•  Development of case monitoring app (Freetown Informal Settlement Covid-19 Data – Fiscovidata)

This app has been initiated to ensure that incidents and issues emerging in slums and informal settlements are captured and reported so that their situation are not sidelined and to serve as the basis to inform key stakeholders about the realities of these localities. This was done in consultation with FCC capturing the perspectives of all parties. It also provides opportunities for the participants to improve data collection skills and sensitivity to the needs and realities of their settlements. (See the link: https://datastudio.google.com/reporting/e5255d5d-6553-49fa-b286-e46c49d296a4)

  • Case and incident reporting:

This initiative constituted 126 data collectors spread across the 68 slums and informal settlements in which 48 are attached to the FCC ward-level community engagement structure using the aforementioned app, Fiscovidata, to collect and report cases and other incidents. Two levels of data analysis are done, i) community level data analysis that reflects the 68 settlements; and, ii) ward level in which incidents from these communities and other neighbourhoods within a ward are compiled to reflect the ward for sole purpose of FCC. Collecting and reporting on the cases and related incidents is important to mitigate the effects of COVID-19, as it helps to inform stakeholders of necessary actions that may address the needs of slum dwellers and informal settlers.

  • Networking with State and Non-State Agencies

The fight against COVID-19 requires collaborative actions to build synergies and maximize the use of limited resources in the face of this global pandemic. The Ministry of Health and Sanitation (MoHS) has been responsible for designing appropriate IEC materials as well coordinating the provision of health services nationwide, including COVID-related mitigation and curatives. As such, messages we customized were derived from the approved MoHS resource base. At the same time, development and enforcement of protocols, procedures, and practices are undertaken by the Emergency Operational Centre (EOC). This has remained quite centralized, even though attempts are being made to decentralize its operations, making it difficult for CSOs to efficiently interact with the centre.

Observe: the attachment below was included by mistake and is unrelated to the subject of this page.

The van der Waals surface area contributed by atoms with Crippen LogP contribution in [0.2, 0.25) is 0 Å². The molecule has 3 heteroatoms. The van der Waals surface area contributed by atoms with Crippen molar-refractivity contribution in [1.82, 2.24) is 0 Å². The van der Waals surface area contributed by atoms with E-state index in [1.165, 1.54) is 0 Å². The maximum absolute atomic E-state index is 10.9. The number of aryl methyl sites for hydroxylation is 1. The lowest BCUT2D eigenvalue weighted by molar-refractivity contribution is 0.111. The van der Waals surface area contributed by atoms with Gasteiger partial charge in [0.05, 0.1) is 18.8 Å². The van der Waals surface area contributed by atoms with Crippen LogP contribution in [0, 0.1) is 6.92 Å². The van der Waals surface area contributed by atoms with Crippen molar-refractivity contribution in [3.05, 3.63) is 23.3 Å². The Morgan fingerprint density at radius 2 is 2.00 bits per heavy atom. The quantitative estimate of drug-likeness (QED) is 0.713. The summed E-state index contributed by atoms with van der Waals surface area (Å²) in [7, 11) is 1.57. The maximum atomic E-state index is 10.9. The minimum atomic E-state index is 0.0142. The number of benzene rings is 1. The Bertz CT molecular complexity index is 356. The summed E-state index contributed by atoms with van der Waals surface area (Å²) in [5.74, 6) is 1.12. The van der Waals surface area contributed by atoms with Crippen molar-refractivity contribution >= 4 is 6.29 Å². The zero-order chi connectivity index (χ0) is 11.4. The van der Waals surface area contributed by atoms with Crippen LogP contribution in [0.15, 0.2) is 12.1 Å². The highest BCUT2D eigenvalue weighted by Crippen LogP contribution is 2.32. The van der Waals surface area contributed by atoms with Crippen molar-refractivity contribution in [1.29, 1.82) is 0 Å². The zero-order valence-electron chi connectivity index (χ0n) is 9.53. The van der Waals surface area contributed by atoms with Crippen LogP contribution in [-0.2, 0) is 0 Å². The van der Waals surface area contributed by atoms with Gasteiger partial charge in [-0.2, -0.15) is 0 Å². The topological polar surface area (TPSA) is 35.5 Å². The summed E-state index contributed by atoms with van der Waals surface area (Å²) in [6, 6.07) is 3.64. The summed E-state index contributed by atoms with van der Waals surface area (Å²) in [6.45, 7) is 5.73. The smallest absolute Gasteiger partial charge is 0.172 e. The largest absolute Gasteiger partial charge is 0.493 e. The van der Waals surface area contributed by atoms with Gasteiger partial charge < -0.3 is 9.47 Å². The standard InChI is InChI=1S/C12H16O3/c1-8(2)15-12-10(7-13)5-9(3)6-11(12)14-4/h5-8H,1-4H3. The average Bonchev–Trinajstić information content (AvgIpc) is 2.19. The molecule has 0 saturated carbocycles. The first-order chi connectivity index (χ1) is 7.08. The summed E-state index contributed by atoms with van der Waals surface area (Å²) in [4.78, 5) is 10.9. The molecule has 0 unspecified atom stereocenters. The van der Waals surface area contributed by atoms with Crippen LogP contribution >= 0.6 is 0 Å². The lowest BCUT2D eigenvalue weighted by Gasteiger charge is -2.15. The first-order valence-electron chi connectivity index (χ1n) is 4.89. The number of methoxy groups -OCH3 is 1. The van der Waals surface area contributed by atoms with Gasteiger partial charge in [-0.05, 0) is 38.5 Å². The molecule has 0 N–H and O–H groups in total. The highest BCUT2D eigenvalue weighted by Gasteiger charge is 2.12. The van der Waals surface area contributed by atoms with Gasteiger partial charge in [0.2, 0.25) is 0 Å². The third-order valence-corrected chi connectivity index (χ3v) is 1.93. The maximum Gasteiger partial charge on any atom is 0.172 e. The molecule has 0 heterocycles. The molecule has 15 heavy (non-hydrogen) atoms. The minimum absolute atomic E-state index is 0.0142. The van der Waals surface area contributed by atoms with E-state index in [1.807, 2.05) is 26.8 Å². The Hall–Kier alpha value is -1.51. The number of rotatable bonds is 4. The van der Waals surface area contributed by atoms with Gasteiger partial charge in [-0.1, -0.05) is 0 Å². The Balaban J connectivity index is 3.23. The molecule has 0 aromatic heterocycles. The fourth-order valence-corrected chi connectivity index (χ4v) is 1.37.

Collaboration with FCC has continued in order to maximize the provision of services and support. FEDURP/CODOHSAPA undertakes community mobilization and organisation as well as providing necessary data to inform FCC’s actions and service provision. This synergy tends to reinforce the recognition of slum and informal settlements as part of the municipal constituents, which by all indication precludes any foreseeable forced eviction in the course of the current situation.

FEDURP’s engagement with ONS saw additional provision of hand washing facilities in a few settlements and involved discussions on how both partners can begin to work on the actions to mitigate environmental disaster as rainy season is just setting in now.

A consortium including CRS, FCC, FEDURP/CODOHSAPA, CARITAS Freetown and Sierra Leone Red Cross has been constituted to seek funding from EU. By all indications, there is the possibility to win this grant which will target the slum dwellers and informal settlers, and special trade and socio-economic groups such as Traders and Market Women Council, Bike Riders Association, Tricycle (Kekeh) Drivers Union and Motor Drivers Union.

We are also working with ARISE partners to finalise and roll out the concept on our collaboration on the fight against COVID-19. This will focus on the following objectives: